EU Ambassadors Defend Iran Deal, Pushing Back at Trump

European envoys to the U.S. mounted a united defense of the Iran nuclear deal as Washington signals it may walk away from the pact, CNN reports. Envoys to the U.S. from France, Britain, Germany and the EU shared a stage on Monday to publicly discourage President Donald Trump from withdrawing from a deal they together brokered with Iran in 2015 meant to govern its nuclear program.

Following private consultations among their leaders at the UN General Assembly last week, the European ambassadors all told the Atlantic Council that the Joint Comprehensive Plan of Action (JCPOA) was achieving its intended purpose of preventing Iran from acquiring fissile material for nuclear weapons.

The diplomats said the deal is in the national security interests of their countries, the Middle East and the world. They said a decision to walk away would undermine Western credibility, particularly with North Korea. And while they’re happy to discuss Iran’s behavior outside of the nuclear deal, they said the pact itself is not open for renegotiation.

“We don’t think it will be possible to renegotiate” the Joint Comprehensive Plan of Action, said German Ambassador Peter Wittig, who added that his country saw no practical way to do so.

Moreover, the German envoy said that walking away from the deal at this point would create the danger of Iran resuming its nuclear enrichment activities, a nuclear arms race in the region, and a weakening of the non-proliferation regime. Furthermore, he said, a collapse of the Iran deal would send a signal to North Korea—which has ratcheted up tensions on the Korean Peninsula with missile launches and a hydrogen bomb test—that diplomacy is unreliable.

“That would affect our credibility in the West when we are not honoring an agreement that Iran has not violated,” Wittig said.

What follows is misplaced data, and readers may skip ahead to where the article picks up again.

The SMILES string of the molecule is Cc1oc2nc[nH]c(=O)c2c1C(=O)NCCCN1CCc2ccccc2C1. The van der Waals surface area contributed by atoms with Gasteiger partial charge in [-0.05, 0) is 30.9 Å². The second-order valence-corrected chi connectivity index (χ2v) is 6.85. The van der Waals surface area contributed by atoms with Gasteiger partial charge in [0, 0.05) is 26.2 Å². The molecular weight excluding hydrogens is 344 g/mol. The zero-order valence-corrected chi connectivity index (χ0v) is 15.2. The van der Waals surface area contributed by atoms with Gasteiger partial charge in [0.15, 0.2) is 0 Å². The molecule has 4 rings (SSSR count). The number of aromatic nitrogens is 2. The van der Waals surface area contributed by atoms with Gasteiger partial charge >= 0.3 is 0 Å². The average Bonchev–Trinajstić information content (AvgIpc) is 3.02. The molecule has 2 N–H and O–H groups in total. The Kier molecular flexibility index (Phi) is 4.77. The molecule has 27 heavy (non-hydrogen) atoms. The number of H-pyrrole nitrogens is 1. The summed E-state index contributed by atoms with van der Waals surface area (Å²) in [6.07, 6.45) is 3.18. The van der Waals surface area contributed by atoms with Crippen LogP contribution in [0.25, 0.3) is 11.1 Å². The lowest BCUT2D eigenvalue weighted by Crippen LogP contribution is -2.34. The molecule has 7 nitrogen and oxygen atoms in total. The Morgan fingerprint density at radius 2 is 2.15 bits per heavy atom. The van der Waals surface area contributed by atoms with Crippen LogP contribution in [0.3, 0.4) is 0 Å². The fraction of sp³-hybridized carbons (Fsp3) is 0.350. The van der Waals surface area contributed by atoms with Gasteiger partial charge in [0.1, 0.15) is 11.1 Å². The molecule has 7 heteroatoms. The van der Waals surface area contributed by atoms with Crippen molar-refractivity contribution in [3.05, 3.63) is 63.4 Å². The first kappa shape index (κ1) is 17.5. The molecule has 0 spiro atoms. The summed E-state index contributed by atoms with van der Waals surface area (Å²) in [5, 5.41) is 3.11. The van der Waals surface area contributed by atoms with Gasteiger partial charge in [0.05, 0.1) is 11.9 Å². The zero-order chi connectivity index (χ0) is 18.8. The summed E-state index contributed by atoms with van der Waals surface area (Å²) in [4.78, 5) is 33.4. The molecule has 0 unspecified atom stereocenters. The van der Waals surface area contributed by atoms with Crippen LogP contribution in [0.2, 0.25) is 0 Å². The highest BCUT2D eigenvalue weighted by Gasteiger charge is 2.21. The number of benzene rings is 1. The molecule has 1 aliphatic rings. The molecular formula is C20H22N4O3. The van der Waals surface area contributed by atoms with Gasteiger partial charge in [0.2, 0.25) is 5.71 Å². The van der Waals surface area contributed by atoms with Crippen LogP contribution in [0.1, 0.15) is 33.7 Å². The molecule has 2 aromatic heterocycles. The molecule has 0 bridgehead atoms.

But the representatives of Britain and France said their leaders share Trump’s concerns with provisions of the deal that will ultimately expire, allowing Iran to build its nuclear infrastructure to industrial scale.

All four ambassadors insisted that the nuclear portfolio remain separate from their other concerns about Iranian behavior, including its work on intercontinental ballistic missiles, its human rights abuses, its involvement in Syria and Yemen, and its support for terrorist networks worldwide.

The Americans “have legitimate concerns about the behavior of Iran in the Middle East,” said French Ambassador Gerard Araud, Jerusalem Post reports.

“Nothing within the agreement is preventing us from facing the challenges raised by Iran.”

“Decertification… is an American issue,” said Araud. “What matters for us will be the consequences of that… We are not going to criticize the president for certification or decertification. That’s your problem.”

Under US law, Trump has to certify to Congress every 90 days that Iran is complying with the deal. He has repeatedly hinted that he wants to ditch the agreement, most recently in his speech before the United Nations General Assembly last week.

Trump officials are suggesting the president may decline to certify Iran’s compliance to the deal before an October 15 congressional deadline. The move would not directly effect the US role in the JCPOA, but would kick off a 60-day review period on Capitol Hill that might lead to sanctions on Iran, and withdrawal from the accord.

EU ambassador David O’Sullivan said that none of the issues the Trump administration is concerned about would be easier to deal with if the US abandons the nuclear pact.

“I can think of no regional issue that would not be even more difficult to handle if Iran possessed nuclear weapons. This is one of the most comprehensive non-proliferation agreements every negotiated,” O’Sullivan said.

Stuart E. Eizenstat, chairman of the Iran Advisory Board at the Atlantic Council’s Future of Iran Initiative, summed up the concern both in Washington and in many European capitals that Trump may seek to unravel the nuclear deal.

“It now appears that Washington, rather than Iran, may be a bigger threat to the JCPOA,” he said, referring to the Joint Comprehensive Plan of Action or the nuclear deal with Iran.